Nokia ex-CEO to receive €19m in Microsoft deal
Expensive goodbye after Elop received €4.6m to go to Nokia from Microsoft in the first place
Stephen Elop, outgoing chief executive officer of Nokia: during his three years at Nokia, he took the bold, though often criticised, move of committing to Microsoft’s phone software
It was Stephen Elop who, as Nokia’s chief executive, deepened the Finnish telecommunications firm’s ties to Microsoft by agreeing to bind itself to the Windows Phone operating system.
Now that Microsoft is buying full control of the Nokia mobile phone business for $7.2 billion (€5.32 billion), Mr Elop is set for a big payout. Nokia disclosed yesterday that its now-former chief is expected to collect about €18.8 million as he prepares to leave the company and rejoin Microsoft.
As outlined in materials for a shareholder vote on the deal, the payment would be composed of €4.1 million worth of salary and management incentives; €100,000 in benefits; and stock awards currently valued at about €14.6 million. About 70 per cent of Mr Elop’s payment will be covered by Microsoft, with Nokia responsible for the remainder.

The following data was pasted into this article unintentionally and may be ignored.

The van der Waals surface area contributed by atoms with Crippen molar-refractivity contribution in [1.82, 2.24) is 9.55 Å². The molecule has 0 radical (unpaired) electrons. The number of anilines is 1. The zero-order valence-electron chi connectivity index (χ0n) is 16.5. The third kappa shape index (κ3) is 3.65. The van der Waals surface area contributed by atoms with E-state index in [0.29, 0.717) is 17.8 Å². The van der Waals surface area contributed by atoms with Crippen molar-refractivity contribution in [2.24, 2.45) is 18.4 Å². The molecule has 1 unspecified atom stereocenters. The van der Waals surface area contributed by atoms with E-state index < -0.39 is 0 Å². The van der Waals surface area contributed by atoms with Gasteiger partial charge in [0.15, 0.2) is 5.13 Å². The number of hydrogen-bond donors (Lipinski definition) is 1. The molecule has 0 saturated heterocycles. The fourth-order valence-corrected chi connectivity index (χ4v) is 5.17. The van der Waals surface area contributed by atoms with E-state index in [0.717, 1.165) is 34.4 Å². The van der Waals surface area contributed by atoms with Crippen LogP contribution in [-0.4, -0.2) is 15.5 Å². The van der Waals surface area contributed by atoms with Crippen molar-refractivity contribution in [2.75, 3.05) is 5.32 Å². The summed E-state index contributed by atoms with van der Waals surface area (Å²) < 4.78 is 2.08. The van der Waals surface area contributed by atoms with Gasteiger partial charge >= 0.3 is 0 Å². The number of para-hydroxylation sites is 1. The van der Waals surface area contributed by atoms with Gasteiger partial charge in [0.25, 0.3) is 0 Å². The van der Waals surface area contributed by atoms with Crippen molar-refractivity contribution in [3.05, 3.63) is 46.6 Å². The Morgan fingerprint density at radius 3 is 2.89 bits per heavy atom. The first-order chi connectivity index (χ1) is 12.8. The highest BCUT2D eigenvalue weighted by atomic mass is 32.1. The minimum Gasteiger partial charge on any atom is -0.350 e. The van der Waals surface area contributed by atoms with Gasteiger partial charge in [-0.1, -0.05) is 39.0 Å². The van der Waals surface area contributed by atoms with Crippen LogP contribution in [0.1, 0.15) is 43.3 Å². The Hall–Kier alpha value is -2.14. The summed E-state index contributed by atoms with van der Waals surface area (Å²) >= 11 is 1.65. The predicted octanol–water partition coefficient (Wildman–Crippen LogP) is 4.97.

It is an expensive goodbye for the executive, who collected $6.2 million to go to Nokia from Microsoft in the first place.
During his three years at Nokia, Mr Elop took the bold, though often criticised, move of committing to Microsoft’s phone software as the companies struggled to gain traction in the smartphone sector.
Nokia’s handsets, which previously ran a variety of homegrown operating systems, have steadily lost ground to a wave of phones running Google’s Android as well as Apple’s iPhone.
During Nokia’s negotiations with Microsoft earlier this year, Nokia sidelined Mr Elop and designated its chairman, Risto Siilasmaa, as its point person in the talks.
Under the terms of the handset transaction, Mr Elop will leave Nokia and become the head of Microsoft’s handset business once the deal closes.
– (New York Times)